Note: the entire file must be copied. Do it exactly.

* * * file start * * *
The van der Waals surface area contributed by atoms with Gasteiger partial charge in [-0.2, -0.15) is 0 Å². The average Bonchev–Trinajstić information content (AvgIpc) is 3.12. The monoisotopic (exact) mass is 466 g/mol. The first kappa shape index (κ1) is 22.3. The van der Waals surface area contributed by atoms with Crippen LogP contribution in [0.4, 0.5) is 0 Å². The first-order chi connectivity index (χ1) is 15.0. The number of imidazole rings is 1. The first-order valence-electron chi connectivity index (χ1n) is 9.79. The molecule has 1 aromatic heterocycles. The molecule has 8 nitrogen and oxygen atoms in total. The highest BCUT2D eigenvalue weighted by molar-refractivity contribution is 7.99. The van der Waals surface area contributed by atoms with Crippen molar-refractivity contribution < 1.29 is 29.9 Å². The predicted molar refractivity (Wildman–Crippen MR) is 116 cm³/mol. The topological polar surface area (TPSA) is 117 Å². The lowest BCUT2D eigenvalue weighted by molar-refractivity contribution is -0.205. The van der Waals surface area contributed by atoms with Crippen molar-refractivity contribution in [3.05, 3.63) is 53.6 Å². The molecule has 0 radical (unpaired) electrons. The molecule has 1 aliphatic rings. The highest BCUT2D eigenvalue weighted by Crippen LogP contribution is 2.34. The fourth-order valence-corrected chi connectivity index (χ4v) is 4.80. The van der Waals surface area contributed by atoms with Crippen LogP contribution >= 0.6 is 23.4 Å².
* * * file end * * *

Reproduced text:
The van der Waals surface area contributed by atoms with Gasteiger partial charge in [-0.2, -0.15) is 0 Å². The average Bonchev–Trinajstić information content (AvgIpc) is 3.12. The monoisotopic (exact) mass is 466 g/mol. The first kappa shape index (κ1) is 22.3. The van der Waals surface area contributed by atoms with Crippen LogP contribution in [0.4, 0.5) is 0 Å². The first-order chi connectivity index (χ1) is 15.0. The number of imidazole rings is 1. The first-order valence-electron chi connectivity index (χ1n) is 9.79. The molecule has 1 aromatic heterocycles. The molecule has 8 nitrogen and oxygen atoms in total. The highest BCUT2D eigenvalue weighted by molar-refractivity contribution is 7.99. The van der Waals surface area contributed by atoms with Crippen molar-refractivity contribution < 1.29 is 29.9 Å². The predicted molar refractivity (Wildman–Crippen MR) is 116 cm³/mol. The topological polar surface area (TPSA) is 117 Å². The lowest BCUT2D eigenvalue weighted by molar-refractivity contribution is -0.205. The van der Waals surface area contributed by atoms with Crippen molar-refractivity contribution in [3.05, 3.63) is 53.6 Å². The molecule has 0 radical (unpaired) electrons. The molecule has 1 aliphatic rings. The highest BCUT2D eigenvalue weighted by Crippen LogP contribution is 2.34. The fourth-order valence-corrected chi connectivity index (χ4v) is 4.80. The van der Waals surface area contributed by atoms with Crippen LogP contribution >= 0.6 is 23.4 Å².